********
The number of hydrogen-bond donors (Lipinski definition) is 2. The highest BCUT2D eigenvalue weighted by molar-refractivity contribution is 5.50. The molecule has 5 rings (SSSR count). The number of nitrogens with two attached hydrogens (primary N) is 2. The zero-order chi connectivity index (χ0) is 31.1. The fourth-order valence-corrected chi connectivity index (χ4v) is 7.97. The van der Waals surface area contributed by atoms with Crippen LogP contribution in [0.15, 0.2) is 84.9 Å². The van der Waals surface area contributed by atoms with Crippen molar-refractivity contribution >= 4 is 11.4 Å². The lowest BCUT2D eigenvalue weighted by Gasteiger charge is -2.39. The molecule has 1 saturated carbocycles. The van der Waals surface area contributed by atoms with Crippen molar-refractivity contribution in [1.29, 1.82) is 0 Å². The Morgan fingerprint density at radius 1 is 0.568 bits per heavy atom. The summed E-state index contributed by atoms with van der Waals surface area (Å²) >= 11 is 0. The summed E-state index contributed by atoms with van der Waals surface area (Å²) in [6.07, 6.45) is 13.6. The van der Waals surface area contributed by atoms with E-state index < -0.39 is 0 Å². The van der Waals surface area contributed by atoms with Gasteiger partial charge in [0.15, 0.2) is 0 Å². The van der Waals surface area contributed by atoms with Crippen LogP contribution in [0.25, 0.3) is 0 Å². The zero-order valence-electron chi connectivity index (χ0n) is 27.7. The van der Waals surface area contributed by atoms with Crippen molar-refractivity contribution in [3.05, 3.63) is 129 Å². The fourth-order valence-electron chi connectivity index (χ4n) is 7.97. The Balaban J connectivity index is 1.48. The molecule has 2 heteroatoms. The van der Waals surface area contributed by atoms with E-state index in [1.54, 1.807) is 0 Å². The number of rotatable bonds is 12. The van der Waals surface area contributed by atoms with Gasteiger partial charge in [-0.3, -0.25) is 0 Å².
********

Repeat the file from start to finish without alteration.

The number of hydrogen-bond donors (Lipinski definition) is 2. The highest BCUT2D eigenvalue weighted by molar-refractivity contribution is 5.50. The molecule has 5 rings (SSSR count). The number of nitrogens with two attached hydrogens (primary N) is 2. The zero-order chi connectivity index (χ0) is 31.1. The fourth-order valence-corrected chi connectivity index (χ4v) is 7.97. The van der Waals surface area contributed by atoms with Crippen LogP contribution in [0.15, 0.2) is 84.9 Å². The van der Waals surface area contributed by atoms with Crippen molar-refractivity contribution >= 4 is 11.4 Å². The lowest BCUT2D eigenvalue weighted by Gasteiger charge is -2.39. The molecule has 1 saturated carbocycles. The van der Waals surface area contributed by atoms with Crippen molar-refractivity contribution in [1.29, 1.82) is 0 Å². The Morgan fingerprint density at radius 1 is 0.568 bits per heavy atom. The summed E-state index contributed by atoms with van der Waals surface area (Å²) >= 11 is 0. The summed E-state index contributed by atoms with van der Waals surface area (Å²) in [6.07, 6.45) is 13.6. The van der Waals surface area contributed by atoms with E-state index < -0.39 is 0 Å². The van der Waals surface area contributed by atoms with Gasteiger partial charge in [0.15, 0.2) is 0 Å². The van der Waals surface area contributed by atoms with Crippen LogP contribution in [0.25, 0.3) is 0 Å². The zero-order valence-electron chi connectivity index (χ0n) is 27.7. The van der Waals surface area contributed by atoms with Crippen molar-refractivity contribution in [3.05, 3.63) is 129 Å². The fourth-order valence-electron chi connectivity index (χ4n) is 7.97. The Balaban J connectivity index is 1.48. The molecule has 2 heteroatoms. The van der Waals surface area contributed by atoms with E-state index in [1.54, 1.807) is 0 Å². The number of rotatable bonds is 12. The van der Waals surface area contributed by atoms with Gasteiger partial charge in [-0.3, -0.25) is 0 Å².